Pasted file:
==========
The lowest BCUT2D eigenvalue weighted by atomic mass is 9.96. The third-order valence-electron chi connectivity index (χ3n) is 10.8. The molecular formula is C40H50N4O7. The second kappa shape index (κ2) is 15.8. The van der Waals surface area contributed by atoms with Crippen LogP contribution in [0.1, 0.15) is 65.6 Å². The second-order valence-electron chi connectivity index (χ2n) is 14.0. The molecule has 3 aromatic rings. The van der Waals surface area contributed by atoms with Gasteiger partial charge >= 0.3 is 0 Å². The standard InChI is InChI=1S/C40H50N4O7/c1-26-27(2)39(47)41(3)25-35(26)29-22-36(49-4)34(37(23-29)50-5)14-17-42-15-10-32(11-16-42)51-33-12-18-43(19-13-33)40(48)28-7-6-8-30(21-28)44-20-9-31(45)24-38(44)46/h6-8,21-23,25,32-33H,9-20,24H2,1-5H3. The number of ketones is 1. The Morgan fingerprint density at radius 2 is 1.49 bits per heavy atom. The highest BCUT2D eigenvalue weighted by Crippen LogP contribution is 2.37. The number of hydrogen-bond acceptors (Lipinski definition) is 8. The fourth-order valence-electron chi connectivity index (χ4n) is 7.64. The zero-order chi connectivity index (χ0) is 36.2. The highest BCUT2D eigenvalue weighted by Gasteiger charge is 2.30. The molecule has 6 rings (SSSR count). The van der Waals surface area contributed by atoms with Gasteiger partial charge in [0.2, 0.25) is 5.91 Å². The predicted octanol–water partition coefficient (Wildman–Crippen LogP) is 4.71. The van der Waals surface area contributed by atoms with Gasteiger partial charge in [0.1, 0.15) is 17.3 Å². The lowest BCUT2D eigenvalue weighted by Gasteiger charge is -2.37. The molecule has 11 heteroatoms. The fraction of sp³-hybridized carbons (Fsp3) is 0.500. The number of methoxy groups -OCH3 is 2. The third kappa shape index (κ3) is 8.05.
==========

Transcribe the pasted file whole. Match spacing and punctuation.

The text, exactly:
The lowest BCUT2D eigenvalue weighted by atomic mass is 9.96. The third-order valence-electron chi connectivity index (χ3n) is 10.8. The molecular formula is C40H50N4O7. The second kappa shape index (κ2) is 15.8. The van der Waals surface area contributed by atoms with Crippen LogP contribution in [0.1, 0.15) is 65.6 Å². The second-order valence-electron chi connectivity index (χ2n) is 14.0. The molecule has 3 aromatic rings. The van der Waals surface area contributed by atoms with Gasteiger partial charge >= 0.3 is 0 Å². The standard InChI is InChI=1S/C40H50N4O7/c1-26-27(2)39(47)41(3)25-35(26)29-22-36(49-4)34(37(23-29)50-5)14-17-42-15-10-32(11-16-42)51-33-12-18-43(19-13-33)40(48)28-7-6-8-30(21-28)44-20-9-31(45)24-38(44)46/h6-8,21-23,25,32-33H,9-20,24H2,1-5H3. The number of ketones is 1. The Morgan fingerprint density at radius 2 is 1.49 bits per heavy atom. The highest BCUT2D eigenvalue weighted by Crippen LogP contribution is 2.37. The number of hydrogen-bond acceptors (Lipinski definition) is 8. The fourth-order valence-electron chi connectivity index (χ4n) is 7.64. The zero-order chi connectivity index (χ0) is 36.2. The highest BCUT2D eigenvalue weighted by Gasteiger charge is 2.30. The molecule has 6 rings (SSSR count). The van der Waals surface area contributed by atoms with Gasteiger partial charge in [0.2, 0.25) is 5.91 Å². The predicted octanol–water partition coefficient (Wildman–Crippen LogP) is 4.71. The van der Waals surface area contributed by atoms with Gasteiger partial charge in [0.1, 0.15) is 17.3 Å². The lowest BCUT2D eigenvalue weighted by Gasteiger charge is -2.37. The molecule has 11 heteroatoms. The fraction of sp³-hybridized carbons (Fsp3) is 0.500. The number of methoxy groups -OCH3 is 2. The third kappa shape index (κ3) is 8.05.